Sunday, April 8, 2012

Smart Pak Factory & Loretta's Diet

When they stay with gramma, Ranch Boy's 6 year old niece has a tradition of driving her and her little brother to get "cocoa milks" in the morning at their favorite mocha stand.

About a week ago, they saw me feeding my horses as they drove by my house so they pulled in to say good morning. Loretta was having an off morning, and I was talking to gramma about Loretta's issues (this is not new news to gramma, she has been observing this right along with me since the beginning.) The kiddos were listening from the back of the car.

A few days later Ranch Boy's mom handed me this piece of paper. Little niece had drawn Loretta's stomach!
 
Can you see the stomach and front and hind leg?


In the stomach she drew apples, oats, water, carrots, hay......she said she was doing her "research." I thought this was so adorable!

 

Above is a photo of my own personal "Smart Pak" factory. I measure out at least a week's worth of Loretta's powders and potions into small Ziploc bags so that I can just dump it into the pellet and beet pulp mash when I feed.

Some of you have asked what diet Loretta is on. I have her on a big mash twice a day (a.m. and p.m.) and alfalfa pellets two other times during the day. I am currently trying to wean her off the hay completely and just have her on alfalfa pellets to see if the hay could be contributing to her issue. I think it will feel very weird not to feed your horse hay.) Loretta has a little to nibble on in her pasture but not as much as I would like considering she will not be on hay. I am hoping to bring her out to hand graze but honestly while she is having her "episodes" I can't even get her haltered, she is in such distress/pain. So bringing her out is impossible.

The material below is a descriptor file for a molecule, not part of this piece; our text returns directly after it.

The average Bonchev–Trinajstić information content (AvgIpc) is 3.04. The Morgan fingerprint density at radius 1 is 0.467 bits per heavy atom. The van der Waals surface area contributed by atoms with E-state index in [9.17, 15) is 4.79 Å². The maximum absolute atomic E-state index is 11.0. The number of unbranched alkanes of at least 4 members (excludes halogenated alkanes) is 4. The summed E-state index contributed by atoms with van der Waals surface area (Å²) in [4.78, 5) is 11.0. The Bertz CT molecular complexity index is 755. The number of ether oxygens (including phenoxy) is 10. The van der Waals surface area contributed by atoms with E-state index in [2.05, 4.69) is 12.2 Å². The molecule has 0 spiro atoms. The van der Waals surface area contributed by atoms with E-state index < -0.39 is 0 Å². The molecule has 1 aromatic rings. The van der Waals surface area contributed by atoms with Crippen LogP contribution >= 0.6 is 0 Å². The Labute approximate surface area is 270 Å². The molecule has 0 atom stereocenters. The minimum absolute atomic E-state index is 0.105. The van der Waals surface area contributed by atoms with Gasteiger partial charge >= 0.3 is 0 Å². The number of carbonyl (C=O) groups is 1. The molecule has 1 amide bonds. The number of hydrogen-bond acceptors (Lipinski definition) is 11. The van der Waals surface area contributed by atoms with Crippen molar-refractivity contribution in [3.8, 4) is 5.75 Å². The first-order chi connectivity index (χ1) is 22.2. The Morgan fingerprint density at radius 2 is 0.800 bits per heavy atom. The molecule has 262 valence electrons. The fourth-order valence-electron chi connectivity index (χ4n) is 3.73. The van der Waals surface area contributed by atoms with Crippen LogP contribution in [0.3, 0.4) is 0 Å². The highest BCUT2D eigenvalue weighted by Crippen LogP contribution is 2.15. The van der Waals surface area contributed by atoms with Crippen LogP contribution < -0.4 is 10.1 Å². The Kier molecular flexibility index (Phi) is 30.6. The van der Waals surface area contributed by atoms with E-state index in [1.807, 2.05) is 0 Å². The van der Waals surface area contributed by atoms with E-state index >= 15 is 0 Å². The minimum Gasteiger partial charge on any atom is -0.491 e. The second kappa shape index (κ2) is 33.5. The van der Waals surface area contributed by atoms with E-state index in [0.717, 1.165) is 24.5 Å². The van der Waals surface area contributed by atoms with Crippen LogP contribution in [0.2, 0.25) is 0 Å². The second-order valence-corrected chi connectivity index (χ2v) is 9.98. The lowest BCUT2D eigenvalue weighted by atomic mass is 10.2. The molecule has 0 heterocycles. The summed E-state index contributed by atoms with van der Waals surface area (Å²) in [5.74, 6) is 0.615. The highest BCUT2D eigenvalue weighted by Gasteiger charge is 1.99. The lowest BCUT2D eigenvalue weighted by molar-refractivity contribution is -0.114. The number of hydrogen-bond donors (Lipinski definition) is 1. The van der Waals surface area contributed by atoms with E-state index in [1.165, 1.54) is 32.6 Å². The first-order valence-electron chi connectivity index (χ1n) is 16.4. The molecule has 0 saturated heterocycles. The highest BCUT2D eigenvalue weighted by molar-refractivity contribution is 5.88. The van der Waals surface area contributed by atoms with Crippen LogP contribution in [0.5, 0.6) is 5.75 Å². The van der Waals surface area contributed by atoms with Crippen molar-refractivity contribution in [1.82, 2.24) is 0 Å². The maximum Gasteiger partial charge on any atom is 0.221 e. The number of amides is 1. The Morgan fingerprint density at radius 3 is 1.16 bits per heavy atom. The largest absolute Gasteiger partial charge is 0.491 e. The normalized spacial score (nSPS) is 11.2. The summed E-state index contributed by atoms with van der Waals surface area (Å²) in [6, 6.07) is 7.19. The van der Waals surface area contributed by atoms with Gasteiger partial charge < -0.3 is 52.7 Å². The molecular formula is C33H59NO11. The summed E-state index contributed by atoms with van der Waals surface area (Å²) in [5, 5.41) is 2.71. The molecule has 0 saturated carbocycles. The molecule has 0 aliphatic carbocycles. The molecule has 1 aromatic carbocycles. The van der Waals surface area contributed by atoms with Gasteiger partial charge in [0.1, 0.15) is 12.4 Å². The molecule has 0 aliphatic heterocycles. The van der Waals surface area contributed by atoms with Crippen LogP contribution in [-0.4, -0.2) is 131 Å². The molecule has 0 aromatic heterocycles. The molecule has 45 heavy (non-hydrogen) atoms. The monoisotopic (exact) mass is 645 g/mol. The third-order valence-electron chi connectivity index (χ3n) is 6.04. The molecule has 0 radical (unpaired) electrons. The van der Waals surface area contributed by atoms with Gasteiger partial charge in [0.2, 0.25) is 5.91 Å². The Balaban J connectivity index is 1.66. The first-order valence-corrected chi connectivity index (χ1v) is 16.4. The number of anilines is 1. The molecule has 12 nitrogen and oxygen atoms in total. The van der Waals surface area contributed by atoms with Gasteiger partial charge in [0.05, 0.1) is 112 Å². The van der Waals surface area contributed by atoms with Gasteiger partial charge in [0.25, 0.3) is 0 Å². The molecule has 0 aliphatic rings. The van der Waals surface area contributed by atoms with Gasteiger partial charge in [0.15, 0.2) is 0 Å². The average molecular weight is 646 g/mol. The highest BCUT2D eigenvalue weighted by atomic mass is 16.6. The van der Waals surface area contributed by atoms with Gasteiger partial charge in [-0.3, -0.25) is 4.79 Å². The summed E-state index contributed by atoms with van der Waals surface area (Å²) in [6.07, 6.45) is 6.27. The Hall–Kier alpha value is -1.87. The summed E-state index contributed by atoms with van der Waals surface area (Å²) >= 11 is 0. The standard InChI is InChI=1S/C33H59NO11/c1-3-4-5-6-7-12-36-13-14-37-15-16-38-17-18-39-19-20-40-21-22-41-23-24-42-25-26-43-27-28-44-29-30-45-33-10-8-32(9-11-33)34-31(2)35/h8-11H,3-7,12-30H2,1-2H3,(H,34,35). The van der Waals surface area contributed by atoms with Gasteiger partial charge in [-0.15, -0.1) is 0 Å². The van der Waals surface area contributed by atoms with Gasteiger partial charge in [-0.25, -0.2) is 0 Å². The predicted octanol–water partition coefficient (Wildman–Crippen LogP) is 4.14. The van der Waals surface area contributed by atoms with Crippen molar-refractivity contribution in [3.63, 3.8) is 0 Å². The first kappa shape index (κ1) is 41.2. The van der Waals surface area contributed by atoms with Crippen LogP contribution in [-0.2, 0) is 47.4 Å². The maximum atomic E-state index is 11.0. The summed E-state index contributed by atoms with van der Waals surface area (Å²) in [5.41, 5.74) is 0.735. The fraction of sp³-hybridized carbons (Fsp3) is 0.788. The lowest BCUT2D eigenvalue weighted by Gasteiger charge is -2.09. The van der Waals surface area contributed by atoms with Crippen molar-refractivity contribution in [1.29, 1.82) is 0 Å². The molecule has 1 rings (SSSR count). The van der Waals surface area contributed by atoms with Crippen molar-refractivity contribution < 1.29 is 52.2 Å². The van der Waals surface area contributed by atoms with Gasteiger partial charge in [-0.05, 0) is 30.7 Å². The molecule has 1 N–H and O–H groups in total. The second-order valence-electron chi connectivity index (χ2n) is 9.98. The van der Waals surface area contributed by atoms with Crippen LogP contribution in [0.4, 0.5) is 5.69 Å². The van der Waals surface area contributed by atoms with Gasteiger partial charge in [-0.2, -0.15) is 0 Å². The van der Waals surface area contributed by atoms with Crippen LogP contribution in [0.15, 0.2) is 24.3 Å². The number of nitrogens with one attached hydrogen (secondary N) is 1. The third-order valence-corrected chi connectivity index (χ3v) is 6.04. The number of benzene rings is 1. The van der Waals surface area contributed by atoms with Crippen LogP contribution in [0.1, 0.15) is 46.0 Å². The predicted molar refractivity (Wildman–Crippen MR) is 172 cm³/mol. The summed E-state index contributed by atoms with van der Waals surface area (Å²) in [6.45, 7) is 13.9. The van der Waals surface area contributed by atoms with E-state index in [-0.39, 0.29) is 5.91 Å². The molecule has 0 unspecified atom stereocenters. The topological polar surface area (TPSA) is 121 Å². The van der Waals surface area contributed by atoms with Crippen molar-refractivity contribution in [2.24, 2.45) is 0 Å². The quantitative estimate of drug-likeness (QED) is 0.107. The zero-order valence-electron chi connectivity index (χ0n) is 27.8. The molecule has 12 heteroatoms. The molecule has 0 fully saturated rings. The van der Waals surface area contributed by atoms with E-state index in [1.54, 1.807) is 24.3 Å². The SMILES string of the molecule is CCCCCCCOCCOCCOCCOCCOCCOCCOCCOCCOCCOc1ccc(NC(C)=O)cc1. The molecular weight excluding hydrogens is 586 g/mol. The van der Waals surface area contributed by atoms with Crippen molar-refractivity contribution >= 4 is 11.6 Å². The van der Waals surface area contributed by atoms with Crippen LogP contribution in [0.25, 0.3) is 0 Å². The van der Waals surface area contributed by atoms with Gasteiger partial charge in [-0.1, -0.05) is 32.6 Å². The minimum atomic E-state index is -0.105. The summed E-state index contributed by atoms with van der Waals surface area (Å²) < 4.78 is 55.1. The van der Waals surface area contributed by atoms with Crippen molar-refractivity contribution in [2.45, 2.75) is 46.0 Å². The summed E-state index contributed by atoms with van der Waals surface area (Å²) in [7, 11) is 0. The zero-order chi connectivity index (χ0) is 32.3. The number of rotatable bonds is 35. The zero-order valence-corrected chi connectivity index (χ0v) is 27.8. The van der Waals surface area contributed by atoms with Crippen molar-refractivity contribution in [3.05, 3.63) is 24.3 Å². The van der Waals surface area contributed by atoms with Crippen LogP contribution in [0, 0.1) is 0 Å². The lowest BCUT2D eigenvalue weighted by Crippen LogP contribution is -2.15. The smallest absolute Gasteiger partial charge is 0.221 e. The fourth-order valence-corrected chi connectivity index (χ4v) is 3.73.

Our latest thoughts are that she has ulcers in her colon. This is a completely different scenario then ulcers in her stomach. Brown Eyed Cowgirls is going to do a great post on colonic ulcers soon, but in a nutshell her is a bit of information for you which I found here: